Obviously some folk are up in arms. Ed Bott, particularly, calls Apple “evil” and “greedy” but I’m failing to understand why he’s so incensed. Apple supports ePub formats, they continue to make the best reader of this cross-platform format on any platform.

All we’re waiting for is someone to create “ePub Author”.

So, two things.

  1. Why didn’t Apple create ePub Author? (and why are people upset about this?)
  2. Why hasn’t anyone created ePub Author? (and why are people not upset about this?)

The world hasn’t had much success in getting open standards out there. I mean, HTML is a standard and look at the mess we’ve had to endure for the last twenty years. And yes, the W3C can rail all they want about the proprietary extensions that make “iBooks” differ from “Epub” but do we have to think about why no-one has made an ePub Author app that doesn’t suck? You can get ePubs out of InDesign and out of Pages but if you want great results, you’re hand-coding the bits and pieces. And that’s not going to make anyone happy.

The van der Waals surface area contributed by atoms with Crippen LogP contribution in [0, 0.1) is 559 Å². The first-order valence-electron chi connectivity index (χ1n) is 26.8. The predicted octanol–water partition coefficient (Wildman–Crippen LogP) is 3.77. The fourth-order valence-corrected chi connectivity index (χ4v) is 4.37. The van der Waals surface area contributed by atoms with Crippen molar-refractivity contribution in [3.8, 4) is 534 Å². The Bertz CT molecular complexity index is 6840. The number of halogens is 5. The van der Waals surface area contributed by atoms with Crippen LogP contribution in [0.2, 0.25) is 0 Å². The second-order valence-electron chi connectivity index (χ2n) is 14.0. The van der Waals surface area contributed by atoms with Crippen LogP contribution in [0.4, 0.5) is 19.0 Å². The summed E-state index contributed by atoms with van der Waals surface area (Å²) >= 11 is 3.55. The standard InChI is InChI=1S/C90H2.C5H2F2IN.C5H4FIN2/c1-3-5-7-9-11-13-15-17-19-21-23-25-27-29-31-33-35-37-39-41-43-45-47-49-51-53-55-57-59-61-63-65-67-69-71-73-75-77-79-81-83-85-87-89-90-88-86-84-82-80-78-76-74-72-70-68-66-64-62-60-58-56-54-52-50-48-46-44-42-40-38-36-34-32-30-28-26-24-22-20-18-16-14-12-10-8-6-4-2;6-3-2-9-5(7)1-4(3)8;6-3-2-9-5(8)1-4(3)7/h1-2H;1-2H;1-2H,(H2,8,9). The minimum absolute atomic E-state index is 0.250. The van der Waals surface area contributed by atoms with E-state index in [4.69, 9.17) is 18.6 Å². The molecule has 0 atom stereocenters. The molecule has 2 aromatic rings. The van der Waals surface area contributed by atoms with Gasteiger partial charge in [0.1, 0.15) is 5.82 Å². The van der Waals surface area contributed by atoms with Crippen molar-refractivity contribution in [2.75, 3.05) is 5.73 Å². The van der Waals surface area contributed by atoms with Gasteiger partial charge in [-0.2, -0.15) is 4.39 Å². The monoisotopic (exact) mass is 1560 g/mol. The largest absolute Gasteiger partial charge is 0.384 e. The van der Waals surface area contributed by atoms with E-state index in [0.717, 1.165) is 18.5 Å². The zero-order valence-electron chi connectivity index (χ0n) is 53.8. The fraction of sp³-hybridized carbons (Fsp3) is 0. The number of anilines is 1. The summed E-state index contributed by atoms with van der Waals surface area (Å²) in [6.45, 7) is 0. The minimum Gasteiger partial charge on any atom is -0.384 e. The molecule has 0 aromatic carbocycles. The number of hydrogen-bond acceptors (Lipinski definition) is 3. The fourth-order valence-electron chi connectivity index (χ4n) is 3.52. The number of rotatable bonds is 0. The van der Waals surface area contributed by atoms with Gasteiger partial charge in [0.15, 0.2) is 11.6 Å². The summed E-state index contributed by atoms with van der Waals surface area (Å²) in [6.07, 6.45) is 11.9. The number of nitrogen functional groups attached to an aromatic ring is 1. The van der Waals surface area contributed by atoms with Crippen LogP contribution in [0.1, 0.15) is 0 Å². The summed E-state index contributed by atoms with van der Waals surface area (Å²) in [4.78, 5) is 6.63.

The big issue for some seems to be the EULA which demands a level of control over the output of the software. That is, they give you a tool for free to create great iBooks, which you can give away for free or sell for less the $15 on the store they’ll set up for you. This not only undercuts a shedload of publishers but also sets a precedent for the pricing. If $15 is the top price, eBooks just got a hell of a lot more affordable. That’s gotta be good for the market and, if Apple is only taking 30% of cover, it’s a lot better for the author as well. Speaking from experience here.